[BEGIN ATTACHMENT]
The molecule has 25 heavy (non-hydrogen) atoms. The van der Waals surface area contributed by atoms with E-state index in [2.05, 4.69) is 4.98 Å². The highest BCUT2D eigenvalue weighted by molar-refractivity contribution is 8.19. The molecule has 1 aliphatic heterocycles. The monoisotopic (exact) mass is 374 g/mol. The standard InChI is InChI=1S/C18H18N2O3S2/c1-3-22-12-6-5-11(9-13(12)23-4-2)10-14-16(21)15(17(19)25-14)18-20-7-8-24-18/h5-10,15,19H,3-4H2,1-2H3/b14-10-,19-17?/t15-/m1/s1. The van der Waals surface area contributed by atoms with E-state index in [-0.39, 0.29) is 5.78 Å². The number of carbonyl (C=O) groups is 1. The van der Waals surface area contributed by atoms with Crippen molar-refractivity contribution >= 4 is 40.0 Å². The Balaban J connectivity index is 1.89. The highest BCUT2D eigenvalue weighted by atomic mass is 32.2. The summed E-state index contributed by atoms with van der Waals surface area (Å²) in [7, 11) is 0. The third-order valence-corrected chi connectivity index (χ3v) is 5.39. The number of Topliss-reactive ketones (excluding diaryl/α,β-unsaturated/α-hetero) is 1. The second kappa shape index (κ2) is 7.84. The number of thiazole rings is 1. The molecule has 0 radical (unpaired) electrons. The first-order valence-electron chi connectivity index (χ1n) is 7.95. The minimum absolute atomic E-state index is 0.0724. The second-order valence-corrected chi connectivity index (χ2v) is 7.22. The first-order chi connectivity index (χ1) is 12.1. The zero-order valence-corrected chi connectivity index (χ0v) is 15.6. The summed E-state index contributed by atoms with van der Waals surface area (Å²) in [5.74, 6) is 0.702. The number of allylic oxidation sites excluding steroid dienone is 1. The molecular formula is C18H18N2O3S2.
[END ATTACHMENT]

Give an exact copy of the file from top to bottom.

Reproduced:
The molecule has 25 heavy (non-hydrogen) atoms. The van der Waals surface area contributed by atoms with E-state index in [2.05, 4.69) is 4.98 Å². The highest BCUT2D eigenvalue weighted by molar-refractivity contribution is 8.19. The molecule has 1 aliphatic heterocycles. The monoisotopic (exact) mass is 374 g/mol. The standard InChI is InChI=1S/C18H18N2O3S2/c1-3-22-12-6-5-11(9-13(12)23-4-2)10-14-16(21)15(17(19)25-14)18-20-7-8-24-18/h5-10,15,19H,3-4H2,1-2H3/b14-10-,19-17?/t15-/m1/s1. The van der Waals surface area contributed by atoms with E-state index in [-0.39, 0.29) is 5.78 Å². The number of carbonyl (C=O) groups is 1. The van der Waals surface area contributed by atoms with Crippen molar-refractivity contribution >= 4 is 40.0 Å². The Balaban J connectivity index is 1.89. The highest BCUT2D eigenvalue weighted by atomic mass is 32.2. The summed E-state index contributed by atoms with van der Waals surface area (Å²) in [7, 11) is 0. The third-order valence-corrected chi connectivity index (χ3v) is 5.39. The number of Topliss-reactive ketones (excluding diaryl/α,β-unsaturated/α-hetero) is 1. The second kappa shape index (κ2) is 7.84. The number of thiazole rings is 1. The molecule has 0 radical (unpaired) electrons. The first-order valence-electron chi connectivity index (χ1n) is 7.95. The minimum absolute atomic E-state index is 0.0724. The second-order valence-corrected chi connectivity index (χ2v) is 7.22. The first-order chi connectivity index (χ1) is 12.1. The zero-order valence-corrected chi connectivity index (χ0v) is 15.6. The summed E-state index contributed by atoms with van der Waals surface area (Å²) in [5.74, 6) is 0.702. The number of allylic oxidation sites excluding steroid dienone is 1. The molecular formula is C18H18N2O3S2.